Study Says Teenagers Are Bombarded with Alcohol Brand Name-Dropping in Music
In a new study published Thursday, researchers at the University of Pittsburgh and Dartmouth University found that American teens who listen to music hear about 34 name-brand references to alcohol every day — something that could contribute to teen substance abuse.
Rap, R&B and hip-hop music take the brunt of the blame, with researchers saying they promote a “luxury lifestyle characterized by degrading sexual activity, wealth, partying, violence and the use of drugs.” And while alcohol companies do not explicitly market to underage drinkers, they do sometimes reward artists with sponsorships if songs containing their brand names do well.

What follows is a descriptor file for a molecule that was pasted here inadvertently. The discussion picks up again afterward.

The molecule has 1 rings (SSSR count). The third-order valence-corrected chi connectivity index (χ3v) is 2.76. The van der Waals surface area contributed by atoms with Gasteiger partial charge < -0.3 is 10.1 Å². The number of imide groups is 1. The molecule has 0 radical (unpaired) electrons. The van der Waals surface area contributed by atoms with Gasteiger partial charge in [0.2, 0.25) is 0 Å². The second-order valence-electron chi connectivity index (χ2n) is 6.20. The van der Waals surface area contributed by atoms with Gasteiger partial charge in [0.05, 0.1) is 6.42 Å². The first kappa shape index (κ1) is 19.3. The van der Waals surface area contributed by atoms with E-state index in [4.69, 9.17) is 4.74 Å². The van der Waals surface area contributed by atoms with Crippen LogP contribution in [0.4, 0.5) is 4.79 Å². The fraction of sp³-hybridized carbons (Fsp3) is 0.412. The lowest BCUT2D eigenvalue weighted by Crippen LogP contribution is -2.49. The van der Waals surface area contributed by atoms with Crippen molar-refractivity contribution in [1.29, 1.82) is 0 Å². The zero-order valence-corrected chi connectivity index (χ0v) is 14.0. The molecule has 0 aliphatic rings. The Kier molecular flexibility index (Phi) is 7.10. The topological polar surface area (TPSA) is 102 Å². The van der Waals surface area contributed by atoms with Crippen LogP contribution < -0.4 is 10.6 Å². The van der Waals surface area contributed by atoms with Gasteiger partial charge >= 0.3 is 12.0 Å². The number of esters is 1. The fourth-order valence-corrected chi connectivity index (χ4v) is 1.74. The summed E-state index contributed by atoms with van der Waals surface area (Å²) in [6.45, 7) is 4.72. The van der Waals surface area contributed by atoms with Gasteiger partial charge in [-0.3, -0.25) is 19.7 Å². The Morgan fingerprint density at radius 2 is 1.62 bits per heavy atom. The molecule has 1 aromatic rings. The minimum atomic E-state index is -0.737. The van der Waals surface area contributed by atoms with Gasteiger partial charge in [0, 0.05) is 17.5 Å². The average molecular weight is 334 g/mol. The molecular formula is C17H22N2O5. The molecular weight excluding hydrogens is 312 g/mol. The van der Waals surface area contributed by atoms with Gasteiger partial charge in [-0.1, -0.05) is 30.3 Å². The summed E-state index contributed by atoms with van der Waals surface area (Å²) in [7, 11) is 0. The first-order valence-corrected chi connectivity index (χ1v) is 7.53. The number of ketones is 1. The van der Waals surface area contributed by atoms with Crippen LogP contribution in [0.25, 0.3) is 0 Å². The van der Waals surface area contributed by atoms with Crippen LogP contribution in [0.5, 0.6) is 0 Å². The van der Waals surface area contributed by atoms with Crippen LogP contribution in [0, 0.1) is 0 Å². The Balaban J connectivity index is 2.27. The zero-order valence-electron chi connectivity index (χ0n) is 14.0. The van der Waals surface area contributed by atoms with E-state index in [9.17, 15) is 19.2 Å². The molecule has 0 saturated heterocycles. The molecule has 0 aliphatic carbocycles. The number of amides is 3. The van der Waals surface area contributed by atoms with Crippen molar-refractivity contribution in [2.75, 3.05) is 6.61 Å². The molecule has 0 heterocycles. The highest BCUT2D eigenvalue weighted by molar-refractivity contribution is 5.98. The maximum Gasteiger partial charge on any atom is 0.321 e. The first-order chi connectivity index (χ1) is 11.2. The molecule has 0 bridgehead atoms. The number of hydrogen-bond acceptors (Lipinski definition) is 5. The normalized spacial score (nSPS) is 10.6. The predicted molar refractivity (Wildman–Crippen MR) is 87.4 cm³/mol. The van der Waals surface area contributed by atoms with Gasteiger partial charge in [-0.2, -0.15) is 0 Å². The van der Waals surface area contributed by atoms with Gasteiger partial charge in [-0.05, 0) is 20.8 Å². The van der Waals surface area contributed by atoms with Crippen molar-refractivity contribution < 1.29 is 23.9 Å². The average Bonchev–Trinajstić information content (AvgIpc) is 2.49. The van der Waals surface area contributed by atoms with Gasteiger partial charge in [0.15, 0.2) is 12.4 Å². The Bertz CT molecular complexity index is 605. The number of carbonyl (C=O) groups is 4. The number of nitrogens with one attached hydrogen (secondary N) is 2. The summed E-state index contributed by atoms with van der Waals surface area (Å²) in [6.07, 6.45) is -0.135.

What’s more, many of the brands often cited in music — Patron Tequila, Grey Goose Vodka and Hennessey Cognac — are among those named as favorites by underage drinkers, especially young women.
But Frank Coleman, spokesman for the Distilled Spirits Council of the United States, cited 2010 government statistics showing that underage drinking and binge drinking are at “an all-time low,” even though the popularity of rap music has risen.
Mark Crispin Miller, a professor of media, culture and communications at New York University, said, “It’s not possible to solve the problem through some stroke of policy or regulation. There’s really not much to do except point it out and get parents and kids themselves and some musicians to notice and do something about it.”